By Mark Gallagher

NFL commissioner Roger Goodell announced last week that the draft will take place as scheduled from April 23-25.

And then he added:

“Public discussion of issues relating to the draft serves no useful purpose and is grounds for disciplinary action.”

In other words, there shall be no public criticism of my dictate.

That was Thursday.

Yesterday NBC’s Peter King received many anonymous complaints.

According to King, they want more time to scout players. Social distancing mandates have put a full stop on teams meeting with prospects.

From King’s column:

“Some are unhappy that the draft will go forward on April 23-25, figuring all the restrictions on scouting will make it harder for all teams to get up to speed on players.”

King also cited two “prominent” members of the NFL personnel community upset with Goodell’s gag order.

From King’s column:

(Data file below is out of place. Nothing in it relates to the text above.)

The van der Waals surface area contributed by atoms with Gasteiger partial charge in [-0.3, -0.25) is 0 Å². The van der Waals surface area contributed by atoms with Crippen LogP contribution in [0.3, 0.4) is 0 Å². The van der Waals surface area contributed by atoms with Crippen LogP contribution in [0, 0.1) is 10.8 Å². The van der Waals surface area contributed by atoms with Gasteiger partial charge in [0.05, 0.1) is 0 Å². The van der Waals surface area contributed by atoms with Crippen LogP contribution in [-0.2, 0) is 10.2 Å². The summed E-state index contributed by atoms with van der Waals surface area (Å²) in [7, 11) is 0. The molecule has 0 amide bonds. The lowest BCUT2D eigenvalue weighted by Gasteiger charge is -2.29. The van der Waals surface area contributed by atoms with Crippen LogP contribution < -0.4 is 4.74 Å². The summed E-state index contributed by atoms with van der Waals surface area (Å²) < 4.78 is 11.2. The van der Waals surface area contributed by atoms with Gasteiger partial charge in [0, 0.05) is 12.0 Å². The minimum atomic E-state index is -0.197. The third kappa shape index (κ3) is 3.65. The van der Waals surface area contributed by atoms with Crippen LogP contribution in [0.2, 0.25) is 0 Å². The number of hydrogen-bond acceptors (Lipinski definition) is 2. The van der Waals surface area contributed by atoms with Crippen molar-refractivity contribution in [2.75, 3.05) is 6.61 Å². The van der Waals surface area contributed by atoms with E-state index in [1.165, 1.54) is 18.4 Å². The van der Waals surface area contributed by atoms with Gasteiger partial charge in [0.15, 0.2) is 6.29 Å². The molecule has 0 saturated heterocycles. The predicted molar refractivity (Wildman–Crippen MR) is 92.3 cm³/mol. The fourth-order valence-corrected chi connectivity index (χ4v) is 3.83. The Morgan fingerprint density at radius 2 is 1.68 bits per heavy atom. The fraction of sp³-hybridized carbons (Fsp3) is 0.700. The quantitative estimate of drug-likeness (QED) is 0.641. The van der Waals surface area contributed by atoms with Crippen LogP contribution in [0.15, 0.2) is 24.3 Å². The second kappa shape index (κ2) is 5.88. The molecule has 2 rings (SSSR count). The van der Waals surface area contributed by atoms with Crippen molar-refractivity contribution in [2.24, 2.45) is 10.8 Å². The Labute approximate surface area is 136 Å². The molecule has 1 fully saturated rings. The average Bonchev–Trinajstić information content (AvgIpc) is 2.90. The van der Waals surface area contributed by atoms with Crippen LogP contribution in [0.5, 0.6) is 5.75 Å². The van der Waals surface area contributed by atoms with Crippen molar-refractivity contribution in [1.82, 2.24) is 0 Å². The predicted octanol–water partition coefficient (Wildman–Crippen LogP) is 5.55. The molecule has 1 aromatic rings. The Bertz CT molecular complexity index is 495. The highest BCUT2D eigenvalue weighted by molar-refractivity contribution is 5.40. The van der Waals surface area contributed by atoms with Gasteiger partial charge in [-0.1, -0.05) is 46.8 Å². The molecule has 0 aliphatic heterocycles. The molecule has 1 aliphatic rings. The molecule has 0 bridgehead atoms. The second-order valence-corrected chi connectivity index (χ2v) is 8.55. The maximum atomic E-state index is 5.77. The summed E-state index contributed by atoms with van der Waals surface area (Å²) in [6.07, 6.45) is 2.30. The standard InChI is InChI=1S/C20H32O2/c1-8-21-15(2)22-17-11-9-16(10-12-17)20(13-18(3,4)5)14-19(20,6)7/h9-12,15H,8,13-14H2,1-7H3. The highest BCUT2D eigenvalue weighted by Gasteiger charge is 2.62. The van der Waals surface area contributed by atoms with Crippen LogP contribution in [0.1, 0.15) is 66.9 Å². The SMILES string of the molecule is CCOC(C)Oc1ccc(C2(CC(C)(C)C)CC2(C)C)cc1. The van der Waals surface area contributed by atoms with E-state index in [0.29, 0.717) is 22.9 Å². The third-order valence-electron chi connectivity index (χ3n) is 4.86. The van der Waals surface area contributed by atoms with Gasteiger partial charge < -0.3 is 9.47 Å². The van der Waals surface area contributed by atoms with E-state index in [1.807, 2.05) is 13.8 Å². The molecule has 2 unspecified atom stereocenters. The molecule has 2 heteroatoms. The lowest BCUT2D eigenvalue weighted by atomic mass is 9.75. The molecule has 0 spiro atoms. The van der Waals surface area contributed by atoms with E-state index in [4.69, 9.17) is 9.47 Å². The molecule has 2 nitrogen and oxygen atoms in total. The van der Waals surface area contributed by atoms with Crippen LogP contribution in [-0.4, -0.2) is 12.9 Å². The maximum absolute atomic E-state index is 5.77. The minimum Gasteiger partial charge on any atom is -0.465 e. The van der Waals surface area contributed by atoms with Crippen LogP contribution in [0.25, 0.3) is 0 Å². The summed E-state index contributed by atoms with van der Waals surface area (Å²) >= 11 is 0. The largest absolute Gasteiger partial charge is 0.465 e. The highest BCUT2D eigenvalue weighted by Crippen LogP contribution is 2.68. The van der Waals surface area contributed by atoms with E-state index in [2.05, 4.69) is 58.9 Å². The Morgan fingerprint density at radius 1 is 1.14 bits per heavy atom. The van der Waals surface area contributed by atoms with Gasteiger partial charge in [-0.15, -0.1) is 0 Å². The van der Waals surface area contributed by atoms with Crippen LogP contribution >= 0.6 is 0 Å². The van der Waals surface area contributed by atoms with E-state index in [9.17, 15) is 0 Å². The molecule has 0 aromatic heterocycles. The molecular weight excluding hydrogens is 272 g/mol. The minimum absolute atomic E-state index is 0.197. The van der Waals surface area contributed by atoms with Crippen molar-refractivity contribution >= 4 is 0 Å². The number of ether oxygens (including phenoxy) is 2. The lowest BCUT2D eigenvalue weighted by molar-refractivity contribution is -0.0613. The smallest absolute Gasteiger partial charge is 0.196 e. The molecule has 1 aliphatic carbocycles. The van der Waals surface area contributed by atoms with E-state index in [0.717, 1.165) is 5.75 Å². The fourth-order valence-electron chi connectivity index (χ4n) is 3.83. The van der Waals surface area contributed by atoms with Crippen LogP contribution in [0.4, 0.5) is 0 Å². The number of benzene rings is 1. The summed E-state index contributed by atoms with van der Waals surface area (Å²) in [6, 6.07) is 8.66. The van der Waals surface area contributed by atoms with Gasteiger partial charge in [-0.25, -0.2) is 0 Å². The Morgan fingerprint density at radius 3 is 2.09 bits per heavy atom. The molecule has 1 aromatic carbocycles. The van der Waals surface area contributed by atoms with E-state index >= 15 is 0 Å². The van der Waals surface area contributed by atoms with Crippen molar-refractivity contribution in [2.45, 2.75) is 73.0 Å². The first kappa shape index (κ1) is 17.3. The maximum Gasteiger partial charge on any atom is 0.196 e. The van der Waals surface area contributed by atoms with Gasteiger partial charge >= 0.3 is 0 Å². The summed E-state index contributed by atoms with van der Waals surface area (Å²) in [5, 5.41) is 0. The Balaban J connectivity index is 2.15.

“‘Why on earth would you ever threaten an opinion?’ texted one prominent NFL person. Another: “‘Whatever happened to freedom of speech?’”

This is a valid complaint. To a point. Nobody likes to be told to keep quiet. And Goodell’s mandate struck a strikingly authoritarian chord.

But the second complainant appears to have a tenuous grasp on the concept of freedom of speech. Goodell hasn’t threatened to enlist government enforcement of his gag order — at least not that we know of.

He’s simply threatened discipline from the league office. Which — while extremely on brand for Goodell and worthy of criticism — isn’t prohibited by the First Amendment.

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